Anyone reading this blog can tell that I’ve gotten pretty much sucked into the world of skateboarding once again. When I was a teenager skating the streets and mini ramps of suburban Maryland, there was no such thing as social media. The internet was just being invented. You were lucky to have a friend with a handheld video camera. There were no mobile phones, much less ones with decent cameras. So, apart from a few rough-and-tumble videos which haven’t survived well over the past two decades, and a photograph or two lost in a box of old photos, nothing at all exists to document what was at one time an all-consuming passion of mine.
Which is kind of a shame. One of the things a skater coming back to skating after a long time does is watch all the old skate videos (many of them are now available, at least until they are pulled, on YouTube). Because that’s what we did back then on a rainy day, watch videos and study tricks, making mental notes for the next day. I had a collection of them on VHS cassette: beginning with Powell-Peralta’s Search for Animal Chin and Santa Cruz’s Wheels of Fire and Streets on Fire, Streetstyle in Tempe (a contest video from 1986 which illustrates the light-speed progress street skating made in the next few years; just compare it with Blind’s Video Days a mere five years later), Powell’s Ban This! and Public Domain, H-Street’s Shackle Me Not (that Matt Hensley sequence was my favorite) and Hokus Pokus , all culminating with Plan B’s Questionable in 1992. This last sounded the death knell for many of us at the time, I believe. Watching it again, it seems clear that we recognized that what those guys – Mike Carroll, Pat Duffy, Danny Way, Rodney Mullen, etc… – were doing had gone so far beyond what we could realistically hope to emulate, had become such a terrifying mix of technical prowess and sheer courage, that there was almost no point in trying to keep up with them. Skating had moved beyond us, had left us out in the East Coast cold. Unless you were willing to risk your very life for the lens, you were out. Skateboarding had become – perhaps always had been – a kind of poker. The ante was high, too high, and I folded.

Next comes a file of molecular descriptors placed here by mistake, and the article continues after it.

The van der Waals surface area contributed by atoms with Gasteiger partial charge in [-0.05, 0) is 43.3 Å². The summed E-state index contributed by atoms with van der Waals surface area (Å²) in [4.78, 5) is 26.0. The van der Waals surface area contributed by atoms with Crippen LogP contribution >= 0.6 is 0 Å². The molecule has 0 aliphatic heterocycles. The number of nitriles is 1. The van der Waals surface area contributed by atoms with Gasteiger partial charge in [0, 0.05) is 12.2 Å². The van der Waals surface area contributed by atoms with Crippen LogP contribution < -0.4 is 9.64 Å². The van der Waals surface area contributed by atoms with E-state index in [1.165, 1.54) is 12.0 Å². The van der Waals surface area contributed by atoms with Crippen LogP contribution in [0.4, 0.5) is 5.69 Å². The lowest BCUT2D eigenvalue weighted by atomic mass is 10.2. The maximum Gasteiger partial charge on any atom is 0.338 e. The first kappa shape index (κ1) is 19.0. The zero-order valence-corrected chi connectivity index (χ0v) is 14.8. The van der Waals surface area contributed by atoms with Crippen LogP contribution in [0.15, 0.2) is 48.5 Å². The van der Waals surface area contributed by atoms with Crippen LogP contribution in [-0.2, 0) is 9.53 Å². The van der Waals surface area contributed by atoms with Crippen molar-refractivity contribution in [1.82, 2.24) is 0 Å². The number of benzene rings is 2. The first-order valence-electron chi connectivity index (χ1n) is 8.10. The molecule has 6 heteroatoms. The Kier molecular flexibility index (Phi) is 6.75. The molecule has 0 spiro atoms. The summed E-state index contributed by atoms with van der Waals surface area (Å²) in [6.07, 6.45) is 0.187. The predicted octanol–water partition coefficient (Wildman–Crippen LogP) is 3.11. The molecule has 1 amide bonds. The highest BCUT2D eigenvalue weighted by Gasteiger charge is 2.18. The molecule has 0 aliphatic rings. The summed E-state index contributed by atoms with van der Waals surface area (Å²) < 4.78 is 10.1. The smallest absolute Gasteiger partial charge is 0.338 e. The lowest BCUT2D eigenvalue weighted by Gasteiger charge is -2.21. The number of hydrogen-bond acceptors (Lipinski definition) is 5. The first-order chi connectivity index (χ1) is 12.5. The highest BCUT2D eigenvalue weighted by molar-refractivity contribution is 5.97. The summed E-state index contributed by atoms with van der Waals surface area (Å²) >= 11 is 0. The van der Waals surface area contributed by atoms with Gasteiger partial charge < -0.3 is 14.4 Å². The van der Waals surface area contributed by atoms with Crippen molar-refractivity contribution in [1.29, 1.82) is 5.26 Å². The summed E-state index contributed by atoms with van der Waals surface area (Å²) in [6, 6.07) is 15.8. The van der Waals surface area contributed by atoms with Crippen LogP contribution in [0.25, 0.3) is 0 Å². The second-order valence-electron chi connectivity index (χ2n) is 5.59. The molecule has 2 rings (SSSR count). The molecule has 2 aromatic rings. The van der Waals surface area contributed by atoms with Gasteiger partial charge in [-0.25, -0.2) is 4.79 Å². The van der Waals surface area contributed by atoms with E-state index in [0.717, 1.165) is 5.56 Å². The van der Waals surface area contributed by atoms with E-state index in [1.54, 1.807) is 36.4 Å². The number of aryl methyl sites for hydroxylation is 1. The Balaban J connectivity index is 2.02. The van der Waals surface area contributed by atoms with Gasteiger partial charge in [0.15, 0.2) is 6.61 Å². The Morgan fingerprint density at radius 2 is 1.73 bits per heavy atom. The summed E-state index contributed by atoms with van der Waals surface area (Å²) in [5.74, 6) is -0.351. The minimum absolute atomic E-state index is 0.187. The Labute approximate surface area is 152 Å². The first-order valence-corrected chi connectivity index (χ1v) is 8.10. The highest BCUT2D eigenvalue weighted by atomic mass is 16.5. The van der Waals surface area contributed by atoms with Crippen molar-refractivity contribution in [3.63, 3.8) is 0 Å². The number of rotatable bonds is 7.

But as any skater will tell you, it’s all about having fun. That’s the main thing, sure, but parallel to having fun is pushing yourself. It’s a kind of evolution, the way nature pushes itself into endless forms and niches. It can’t sit still and just do the same thing forever. Similarly, a skateboarder gets fed up after a while doing the same three tricks. Skateboarders push themselves, and each other, into new realms, new possibilities. That’s how skateboarding went from where it was to where it is, from Tony Alva doing the first air in a pool to Alan Gelfand doing it without hands (the first “ollie”), to Rodney Mullen doing it on flat ground, and then Natas doing it over a trash can. Then it branched out in a million different directions like the tree of evolution, adding infinite variations, to the point where today the ollie is the ur-trick of street skating, a discipline which has essentially cannibalized what was once called “freestyle” and brought its technical virtuosity to places like monster ramps and 30-stair handrails. The world of skateboarding is not for the weak-willed. It is a place where you could crack your skull open for the sake of landing a trick which has never been done.
These thoughts are on my mind as I nurse my most recent injury, a pulled muscle around my rib cage. At 40, you don’t need to attempt to tre flip a double set to get hurt. All you need is one wrong movement, to twist your torso just a touch in the wrong direction, and you are off skating for a few weeks. There is no room any longer to contemplate keeping up with the latest tricks. That is no longer what it’s about (and, as much as it was “all about having fun,” it was also about not falling behind the changing times). Now it really better be about having fun, getting your mind off work and money and car repairs and your in-laws, taking a much-needed break from adulthood. But the tricks, the impulse to push and move beyond where you are, never really goes away. I remember thinking, just a few short weeks ago, “I’ll be happy just to roll around without falling off.” That lasted for about five minutes. By the end of my first session I was already attempting pop shuvits. There’s no getting around it, skating is about moving forward, always and inexorably, from wherever you happen to be at the moment. Like life.
Oh, and I finally began landing the pop shuvits.